Due to the previous album release of Consider The Source, there was some scepticism, when the second and third part of the trilogy landed on my desk. World War Trio Part I (2014, see review) did not completely fulfil my expectations of what I was used to, when I was listening to CTS albums. With less than 25 minutes of music, the album was OK for me, no more no less; good but no real highlights. So a bit sceptical, but anxious both Part II as Part III were loaded in my computer, just to find out the albums lasted more than one hour each, but even more, the band absolutely succeeded in creating new interesting compositions, played with the passion I was used to. As we know Consider The Source is a US based trio that besides the traditional progressive fusion instruments guitar, bass and drums, play many obscure instruments from all over the world and embed those in their music. Key element of CTS' music has to be said is the sound of the fretless guitar that is the upper neck of Gabriel Marin's double neck guitar. Bass player John Ferrara handles the multi stringed bass as easily as a banjo bass or the ukulele bass. Drummer Jeff Mann not only limits himself to the traditional drum kit, but adds eastern percussion to the band's sound.
With those two parts of the trilogy, CTS definitely claims their spot as most interesting progressive fusion band there is and a new standard is created. Highlight of the albums, I think that would be a very hard thing to write about, as the albums both are high quality with a wide range of diversity in their compositions. Compositions that perhaps have focused more on the oriental musical aspects then to the Sci-Fi elements the band is famous for. Highlights was the keyword we were discussing; so let's start with the opener of Part II; Aquarians. Eight minutes of brilliancy; the strong solid groove by John's bass reminds me of Bryan Beller during the steady parts, but it's the guitar that blows your brain out, fretless soloing goes hand in hand with fierce melodies. The percussion parts ice the cake of the song as well as the slapped bass solo part. There is so much going on during, not only this song, you just have to keep on listening to the whole album without a break, afterwards you will need some time to let the music do its work to make you realize the perfection of the compositions. Another one: This Dubious Hour, a song that has acoustic elements as well as heavy progressive fusion parts and still has a memorable melody, riffs as well as a (borrowed) part of Rush. Based on a Uzbek dance rhythm One Hundred Thousand Fools definitely belongs to my favourites on the albums; traditional music taken to the modern world, but still paying respect to the original. Listen to the grooving bass lines and you will agree with me. If you are able to create a guitar sound as big as an orchestra, you definitely gain my respect, during You Are Obsolete this orchestrated sound is combined with Guthrie Govan's Aristocratic style of guitar playing. Brother Nature sees the same approach as Absence Of A Prominent Tooth, the use of those traditional instruments in a fusion style certainly works for me. The final composition of Part II shows the more emotional part of the band by a relaxed spherical song; 40% Gentleman, 60% Scholar close your eyes and enjoy.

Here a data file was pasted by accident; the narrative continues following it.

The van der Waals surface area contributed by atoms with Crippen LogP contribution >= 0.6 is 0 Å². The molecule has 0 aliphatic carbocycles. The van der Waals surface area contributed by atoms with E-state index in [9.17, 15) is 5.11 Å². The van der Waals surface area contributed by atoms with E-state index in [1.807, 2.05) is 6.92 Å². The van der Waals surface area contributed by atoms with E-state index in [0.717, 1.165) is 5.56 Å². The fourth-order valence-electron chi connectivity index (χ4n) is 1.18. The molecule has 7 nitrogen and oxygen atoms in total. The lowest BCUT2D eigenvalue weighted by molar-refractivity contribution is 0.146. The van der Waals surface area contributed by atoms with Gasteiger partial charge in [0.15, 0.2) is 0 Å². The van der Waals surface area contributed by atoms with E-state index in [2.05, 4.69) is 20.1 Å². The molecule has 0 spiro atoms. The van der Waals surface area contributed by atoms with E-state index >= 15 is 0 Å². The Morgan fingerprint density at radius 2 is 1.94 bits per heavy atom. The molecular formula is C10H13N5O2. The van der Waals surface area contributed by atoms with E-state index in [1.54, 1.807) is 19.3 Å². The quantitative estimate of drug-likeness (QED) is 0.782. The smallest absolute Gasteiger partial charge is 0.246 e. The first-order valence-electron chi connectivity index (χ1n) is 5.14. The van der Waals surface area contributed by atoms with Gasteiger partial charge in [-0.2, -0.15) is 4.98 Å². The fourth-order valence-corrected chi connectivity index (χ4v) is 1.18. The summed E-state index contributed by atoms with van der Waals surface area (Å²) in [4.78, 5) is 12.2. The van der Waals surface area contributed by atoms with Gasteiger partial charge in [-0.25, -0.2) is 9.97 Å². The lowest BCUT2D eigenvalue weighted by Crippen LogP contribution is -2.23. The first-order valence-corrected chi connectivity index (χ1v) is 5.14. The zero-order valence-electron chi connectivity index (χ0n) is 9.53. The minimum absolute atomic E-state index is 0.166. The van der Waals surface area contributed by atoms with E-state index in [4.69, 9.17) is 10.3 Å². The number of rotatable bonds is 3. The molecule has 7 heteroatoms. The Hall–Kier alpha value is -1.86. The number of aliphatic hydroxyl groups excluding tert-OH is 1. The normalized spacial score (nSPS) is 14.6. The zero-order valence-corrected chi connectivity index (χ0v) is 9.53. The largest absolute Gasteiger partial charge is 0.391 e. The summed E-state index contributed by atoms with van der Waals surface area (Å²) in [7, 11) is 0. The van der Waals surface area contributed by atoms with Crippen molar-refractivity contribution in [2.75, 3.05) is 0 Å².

The third part starts with A Monument To Compromise, a song that combines modern heavy melodies with a fake clarinet sound, produced on the guitar, followed by a furious outbreak of power in the form of a solo. During the three parts of So Say We All the band closely stays to the style they are known for, less oriental parts, but furious melodies and brilliant playing of all three members. More Than You'll Never Know is a composition that is a more of a melting pot of a wide variety of spheres, tastes and influences; Turkish, North American and Indian music are mixed with Seattle grunge from the nineties. I'll Fight For The Imp is like the first composition on Part II; powerful, virtuoso and just brilliant! CTS ability to combine Sudan style African music with a Vietnamese stringed instrument results in Tsim Sha Tsui; strange but nice. Like the previous CD, Part III closes with a more relaxed song, You Are Disappearing, which is filled with nice melodies and stunning solos.
Like I wrote before, Consider The Source claims its place at the top of the progressive fusion scene, with the variety of instruments and the absolutely succeeded experiments to embed those into their music. Tremendous craftsmanship and (re)writing outstanding songs makes World War Trio Part II and III a highlight for me.
****+ Pedro Bekkers (edited by Astrid de Ronde)
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